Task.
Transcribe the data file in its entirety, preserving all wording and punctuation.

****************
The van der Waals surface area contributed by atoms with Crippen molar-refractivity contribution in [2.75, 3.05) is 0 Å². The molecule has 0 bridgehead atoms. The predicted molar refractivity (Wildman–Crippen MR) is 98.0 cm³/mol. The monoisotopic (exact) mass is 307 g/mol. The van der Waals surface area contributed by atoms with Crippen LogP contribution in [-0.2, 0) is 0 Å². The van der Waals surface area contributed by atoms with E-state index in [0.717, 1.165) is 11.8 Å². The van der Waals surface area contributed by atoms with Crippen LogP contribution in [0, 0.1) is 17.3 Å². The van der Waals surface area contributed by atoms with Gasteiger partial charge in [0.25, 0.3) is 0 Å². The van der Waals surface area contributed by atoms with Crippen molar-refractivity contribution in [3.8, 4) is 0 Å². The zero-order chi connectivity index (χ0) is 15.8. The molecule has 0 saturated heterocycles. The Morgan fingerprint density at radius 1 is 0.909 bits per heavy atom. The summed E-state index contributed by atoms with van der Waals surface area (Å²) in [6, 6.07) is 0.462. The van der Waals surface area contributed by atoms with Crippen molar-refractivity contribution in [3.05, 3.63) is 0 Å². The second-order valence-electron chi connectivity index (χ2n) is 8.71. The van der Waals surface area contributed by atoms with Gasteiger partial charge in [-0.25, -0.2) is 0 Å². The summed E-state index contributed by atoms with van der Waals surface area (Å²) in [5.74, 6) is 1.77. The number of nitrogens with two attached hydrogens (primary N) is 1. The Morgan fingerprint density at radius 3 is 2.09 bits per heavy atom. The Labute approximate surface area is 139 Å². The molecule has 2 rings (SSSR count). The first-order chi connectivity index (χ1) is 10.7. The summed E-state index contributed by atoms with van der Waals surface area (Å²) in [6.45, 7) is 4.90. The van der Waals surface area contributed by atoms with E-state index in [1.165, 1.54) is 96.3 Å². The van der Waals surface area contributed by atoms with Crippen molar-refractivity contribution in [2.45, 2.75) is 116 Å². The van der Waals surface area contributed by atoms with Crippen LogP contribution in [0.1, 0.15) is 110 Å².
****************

The van der Waals surface area contributed by atoms with Crippen molar-refractivity contribution in [2.75, 3.05) is 0 Å². The molecule has 0 bridgehead atoms. The predicted molar refractivity (Wildman–Crippen MR) is 98.0 cm³/mol. The monoisotopic (exact) mass is 307 g/mol. The van der Waals surface area contributed by atoms with Crippen LogP contribution in [-0.2, 0) is 0 Å². The van der Waals surface area contributed by atoms with E-state index in [0.717, 1.165) is 11.8 Å². The van der Waals surface area contributed by atoms with Crippen LogP contribution in [0, 0.1) is 17.3 Å². The van der Waals surface area contributed by atoms with Gasteiger partial charge in [0.25, 0.3) is 0 Å². The van der Waals surface area contributed by atoms with Crippen molar-refractivity contribution in [3.8, 4) is 0 Å². The zero-order chi connectivity index (χ0) is 15.8. The molecule has 0 saturated heterocycles. The Morgan fingerprint density at radius 1 is 0.909 bits per heavy atom. The summed E-state index contributed by atoms with van der Waals surface area (Å²) in [6, 6.07) is 0.462. The van der Waals surface area contributed by atoms with Crippen molar-refractivity contribution in [3.05, 3.63) is 0 Å². The second-order valence-electron chi connectivity index (χ2n) is 8.71. The van der Waals surface area contributed by atoms with Gasteiger partial charge in [-0.25, -0.2) is 0 Å². The summed E-state index contributed by atoms with van der Waals surface area (Å²) in [5.74, 6) is 1.77. The number of nitrogens with two attached hydrogens (primary N) is 1. The Morgan fingerprint density at radius 3 is 2.09 bits per heavy atom. The Labute approximate surface area is 139 Å². The molecule has 2 rings (SSSR count). The first-order chi connectivity index (χ1) is 10.7. The summed E-state index contributed by atoms with van der Waals surface area (Å²) in [6.45, 7) is 4.90. The van der Waals surface area contributed by atoms with E-state index in [1.165, 1.54) is 96.3 Å². The van der Waals surface area contributed by atoms with Crippen molar-refractivity contribution in [2.45, 2.75) is 116 Å². The van der Waals surface area contributed by atoms with Crippen LogP contribution in [0.1, 0.15) is 110 Å².